In May last year, I took a look at a relatively new global equity fund, Blue Whale Growth. At the time, it was generating fantastic returns for investors. I said that, for growth investors, it was “worth a closer look.”
Fast forward to today, and Blue Whale Growth is still delivering a top performance for its investors. Here’s a look at how this under-the-radar global equity fund has performed recently.
A top-performing fund
When I covered Blue Whale Growth last year, I highlighted the fact it was comfortably outperforming both the FTSE 100 and the FTSE All-World indexes. Today, the fund – which now has assets of nearly £250m – is still beating these indexes.
For example, for the three-month period to the end of March (which included the coronavirus market crash), Blue Whale Growth delivered a return of -8%. By contrast, the FTSE 100 returned -24% and the FTSE All-World -21%. That’s a significant outperformance. And looking at its performance for the whole of 2019, Blue Whale returned an excellent return of 28%, versus 17% for the FTSE 100 and 27% for the FTSE All-World.
Overall, Blue Whale has impressed since its launch in September 2017. Of the 285 funds in the Investment Association’s ‘Global’ category, it has been the third-best performer.
In terms of why this fund has outperformed the FTSE 100 by such a wide margin, I put it down to two reasons.
Firstly, it’s a global equity product. This means portfolio manager Stephen Yiu has access to investment opportunities that can’t be found here in the UK.
Secondly, Yiu is a high-conviction manager. This means that instead of buying hundreds of stocks for the portfolio, he only invests in around 25-35 companies he believes can generate exceptional returns for investors.
Specifically, Yiu looks for companies that have the ability to grow and improve profitability over the long term, don’t face structural or imminent cyclical issues, and trade at attractive valuations.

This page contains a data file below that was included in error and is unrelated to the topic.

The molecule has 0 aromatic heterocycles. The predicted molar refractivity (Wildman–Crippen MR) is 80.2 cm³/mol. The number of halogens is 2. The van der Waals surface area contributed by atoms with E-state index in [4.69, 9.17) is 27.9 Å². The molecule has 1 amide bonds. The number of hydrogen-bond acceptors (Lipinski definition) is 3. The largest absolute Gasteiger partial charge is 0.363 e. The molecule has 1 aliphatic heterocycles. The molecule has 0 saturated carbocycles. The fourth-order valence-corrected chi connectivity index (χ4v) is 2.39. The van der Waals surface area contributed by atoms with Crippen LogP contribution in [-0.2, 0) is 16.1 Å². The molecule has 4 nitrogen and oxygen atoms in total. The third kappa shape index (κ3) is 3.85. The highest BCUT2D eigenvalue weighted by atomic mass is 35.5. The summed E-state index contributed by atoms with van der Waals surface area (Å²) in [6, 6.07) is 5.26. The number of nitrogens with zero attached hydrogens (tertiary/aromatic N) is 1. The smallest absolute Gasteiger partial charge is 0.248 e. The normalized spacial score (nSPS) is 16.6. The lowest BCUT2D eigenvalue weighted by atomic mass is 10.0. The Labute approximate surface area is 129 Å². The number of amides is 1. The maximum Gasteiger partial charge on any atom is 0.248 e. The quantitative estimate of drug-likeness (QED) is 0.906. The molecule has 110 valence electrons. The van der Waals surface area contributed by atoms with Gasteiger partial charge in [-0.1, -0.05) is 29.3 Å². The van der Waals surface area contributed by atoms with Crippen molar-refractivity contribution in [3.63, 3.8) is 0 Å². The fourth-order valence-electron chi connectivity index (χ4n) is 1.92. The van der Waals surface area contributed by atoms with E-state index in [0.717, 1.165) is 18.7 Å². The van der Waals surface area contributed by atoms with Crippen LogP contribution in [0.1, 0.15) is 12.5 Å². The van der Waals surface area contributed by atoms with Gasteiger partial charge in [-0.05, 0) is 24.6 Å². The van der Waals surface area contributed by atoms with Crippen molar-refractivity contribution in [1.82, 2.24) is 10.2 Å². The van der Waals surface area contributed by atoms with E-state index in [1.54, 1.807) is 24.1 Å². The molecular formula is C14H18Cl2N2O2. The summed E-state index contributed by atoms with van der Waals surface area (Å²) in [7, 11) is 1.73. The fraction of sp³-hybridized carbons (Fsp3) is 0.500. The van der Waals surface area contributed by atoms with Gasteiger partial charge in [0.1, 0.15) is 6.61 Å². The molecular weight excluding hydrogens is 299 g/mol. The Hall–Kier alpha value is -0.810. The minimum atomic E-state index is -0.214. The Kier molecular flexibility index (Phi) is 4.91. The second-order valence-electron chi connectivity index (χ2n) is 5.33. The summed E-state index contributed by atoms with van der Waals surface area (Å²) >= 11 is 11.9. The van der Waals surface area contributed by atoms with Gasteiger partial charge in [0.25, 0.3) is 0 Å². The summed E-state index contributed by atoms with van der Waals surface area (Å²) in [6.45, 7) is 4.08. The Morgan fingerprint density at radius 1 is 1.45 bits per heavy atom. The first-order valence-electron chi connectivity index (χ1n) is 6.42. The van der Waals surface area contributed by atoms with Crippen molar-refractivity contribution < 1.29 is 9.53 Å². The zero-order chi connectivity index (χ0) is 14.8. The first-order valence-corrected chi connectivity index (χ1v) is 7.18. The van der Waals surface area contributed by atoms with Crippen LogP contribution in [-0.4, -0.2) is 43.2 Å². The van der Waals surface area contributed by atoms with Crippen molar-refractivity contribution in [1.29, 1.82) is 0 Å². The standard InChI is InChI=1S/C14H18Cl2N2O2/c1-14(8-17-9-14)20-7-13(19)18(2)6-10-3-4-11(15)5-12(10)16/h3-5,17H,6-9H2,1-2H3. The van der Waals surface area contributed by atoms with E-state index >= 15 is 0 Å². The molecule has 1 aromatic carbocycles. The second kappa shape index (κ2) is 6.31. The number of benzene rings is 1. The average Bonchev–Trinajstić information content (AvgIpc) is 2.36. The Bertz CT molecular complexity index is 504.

The result of this approach is that the fund contains leading businesses such as:
Amazon, which is benefitting from the shift towards online shopping
Visa, which is also benefiting as we increasingly shop online
Microsoft, which is now a key player in cloud technology and artificial intelligence
Adobe, which has a market share of more than 50% in the digital content creation software market
Unilever, which is benefiting from rising levels of wealth in emerging markets
All of these companies have outperformed the FTSE 100 by a wide margin this year so it’s no surprise the fund has outperformed as well.
A top global equity fund
Overall, I continue to believe there’s a lot to like about Blue Whale Growth fund, despite the fact it doesn’t have a long-term performance track record.
It’s not going to be suitable for all investors. However, for risk-tolerant investors with a long-term investment horizon, I think it’s a good choice for global equity exposure.
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Edward Sheldon owns shares in Unilever and Microsoft and has a position in Blue Whale Growth. John Mackey, CEO of Whole Foods Market, an Amazon subsidiary, is a member of The Motley Fool’s board of directors. Teresa Kersten, an employee of LinkedIn, a Microsoft subsidiary, is a member of The Motley Fool’s board of directors. The Motley Fool UK owns shares of and has recommended Amazon, Microsoft, Unilever, and Visa and recommends the following options: long January 2021 $85 calls on Microsoft, short January 2021 $115 calls on Microsoft, short January 2022 $1940 calls on Amazon, and long January 2022 $1920 calls on Amazon. Views expressed on the companies mentioned in this article are those of the writer and therefore may differ from the official recommendations we make in our subscription services such as Share Advisor, Hidden Winners and Pro. Here at The Motley Fool we believe that considering a diverse range of insights makes us better investors.